Saturday, December 25, 2010

A Cow For Christmas

After gifts were exchanged this morning I was handed one more gift in the form of an envelope. Inside several pictures of Jersey cows fell into my lap. I just looked at my husband and he proceeded to tell me that the card was good for "1 cow" and these were 5 he had managed to find. All are bred and due to calve the end of January. Of course I started to sob! Jeez Dad, was the comment from my youngest son, you made her cry!
Soon afterwards the family started arriving and the rest of the day was spent with loved ones. I cooked a breakfast bread for the early arrivals and then we had a large dinner around 4 for the others. Just as we closed the door on the last to leave and collapsed on the couch, it started to snow. It was absolutely lovely and the ground was covered in no time at all. We went for a late night walk. It did not go in the record books as a true white Christmas, because it did not measure an inch at the airport by midnight, but we got 4 inches and it was truly magical. How incredibly blessed can a girl be? A cow for Christmas and a white one at that!

Thursday, December 23, 2010

Turkey Cookin' Day

The morning started early~ 4 a.m. It was a cold day and the winds were blowing, making it hard to keep the heat up in the cookers. Finally, we stretched tarps to help block the wind and were able to get things rolling. People started wandering in around 1 and continued throughout the day. The smokers were full of yummy things to eat including the 16 turkeys that were for Doug's employees and some of our close friends. In addition we cooked ribs, chicken, beef roast, deer chili and squirrel. Beans and slaw too. That was just outside! Inside were platters of cookies and a huge array of appetizers. By days' end we had fed somewhere in the neighborhood of 40 or so guests. It was so much fun and a good time was had by all!

Tuesday, December 7, 2010

Winter Has Arrived

Oh yes, it is here. Our temps have been in the low teens and low 30's for the last few days. That means a lot of extra time is needed to be spent taking care of the animals and the garden.
The first thing on our agenda was to try and save the lettuce. I was not willing to let go just yet. We built small hoop houses out of 3 mil plastic and wooden stakes and crossed our fingers. I did not hold out much hope when it dipped to 13*, but to my great surprise this morning it seemed to be fine. We have two more nights before it levels off for a bit and rains. The temps are expected to drop again next week. I picked about a bushel and a half of spinach and lettuce to hold us for the next few days. I have found if I wash and spin the greens really well and place them in a heavy bread bag they will keep at least 2 weeks.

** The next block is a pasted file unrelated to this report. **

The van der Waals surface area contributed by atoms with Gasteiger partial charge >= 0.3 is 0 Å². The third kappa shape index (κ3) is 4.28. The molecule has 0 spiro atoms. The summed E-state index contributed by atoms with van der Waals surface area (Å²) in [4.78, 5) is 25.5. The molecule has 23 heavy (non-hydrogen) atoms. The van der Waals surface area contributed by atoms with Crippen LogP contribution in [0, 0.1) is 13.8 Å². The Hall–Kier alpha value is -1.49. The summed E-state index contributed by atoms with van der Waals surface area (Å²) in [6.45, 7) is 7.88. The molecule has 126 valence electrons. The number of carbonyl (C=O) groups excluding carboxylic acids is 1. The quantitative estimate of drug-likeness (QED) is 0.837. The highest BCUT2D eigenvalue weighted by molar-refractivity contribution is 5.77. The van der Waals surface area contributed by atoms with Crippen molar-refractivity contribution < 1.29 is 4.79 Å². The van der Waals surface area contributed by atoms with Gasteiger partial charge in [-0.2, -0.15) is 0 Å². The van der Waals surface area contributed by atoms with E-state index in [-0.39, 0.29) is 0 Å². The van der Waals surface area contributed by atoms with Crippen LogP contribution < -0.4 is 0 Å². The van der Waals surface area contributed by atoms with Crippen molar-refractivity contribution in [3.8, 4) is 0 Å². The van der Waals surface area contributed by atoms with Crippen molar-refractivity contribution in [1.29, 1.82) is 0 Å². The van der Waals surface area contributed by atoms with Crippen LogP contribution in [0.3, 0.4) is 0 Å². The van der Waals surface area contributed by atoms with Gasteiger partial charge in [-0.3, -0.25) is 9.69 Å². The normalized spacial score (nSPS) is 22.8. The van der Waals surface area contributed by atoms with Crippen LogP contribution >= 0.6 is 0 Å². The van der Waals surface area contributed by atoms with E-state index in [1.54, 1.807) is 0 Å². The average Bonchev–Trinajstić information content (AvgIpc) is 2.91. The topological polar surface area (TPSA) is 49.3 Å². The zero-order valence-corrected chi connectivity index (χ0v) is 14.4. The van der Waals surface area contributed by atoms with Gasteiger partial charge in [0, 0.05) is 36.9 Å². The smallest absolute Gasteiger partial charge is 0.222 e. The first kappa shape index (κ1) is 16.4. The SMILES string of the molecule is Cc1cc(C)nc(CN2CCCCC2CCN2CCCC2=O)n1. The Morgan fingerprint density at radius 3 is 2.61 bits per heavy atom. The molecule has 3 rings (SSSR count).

Next was to get the water pipes ready. Heat tapes were plugged up and all buckets were filled. The hoses have to be drained every night.
Every hay trough is filled daily to over flowing, the rabbit cages are stuffed with hay and shallow water dishes put in the cages for ease of dumping ice daily. None of the gravity fed water buckets work in weather like this. Through it all the critters are doing well~ just eating a lot.
The only bright spot in all of this is that I can now draw an easy breath and put parasite patrol on the back burner for the next few months.

Wednesday, December 1, 2010

Making Soap

It was cold again today. Heavy rains came during the night, so it was wet as well. After early chores were done and a quick farm tour completed. I scurried indoors to find something constructive to do that did not require me to be outside!

Soap supplies are getting a bit low and with the holidays coming up it seemed to be a good day to make soap. So, I turned on some Christmas music and got to work; 3 hours later, I had turned out 7 batches of goat milk soap. Some were old favorites~ rosemary/tea tree and a cucumber/ melon. I did a trial run on a sweet orange/ lavender combo and a special order for a young girl with skin issues. That one contained patchouli, myrrh and tea tree oils along with dead sea salts. Fingers crossed it will turn out well for her.

Once done, I cleaned up the mess and headed out to finish afternoon chores. I discovered one of the lambs had a run in with something that peeled his side open. It looked like a tear from wire, though I could not find where it happened. A very nasty gash that could probably use some stitches but being that he is most likely freezer bound I decided to do the vetting myself. He is in a stall with dry hay and his wound dressed.( It really seemed to bother me more than him.) I also had to free a goat that decided the grass was greener, and had her head stuck in the fence. My last chore on the list was to get a stinky goat smelling rag. Okay, let me explain. I had a sweet little girl bring her Nigerian goat over to be bred. Not sure if the little goat is pregnant, having keep her through 2 cycles and being that the little girl was distraught about leaving her goat any longer, I told her I would supply a stinky goat rag in a jar for her to let her little goat sniff when she is due to cycle again. Now I am not sure how this will work, though I have been told it does. I'll let you know...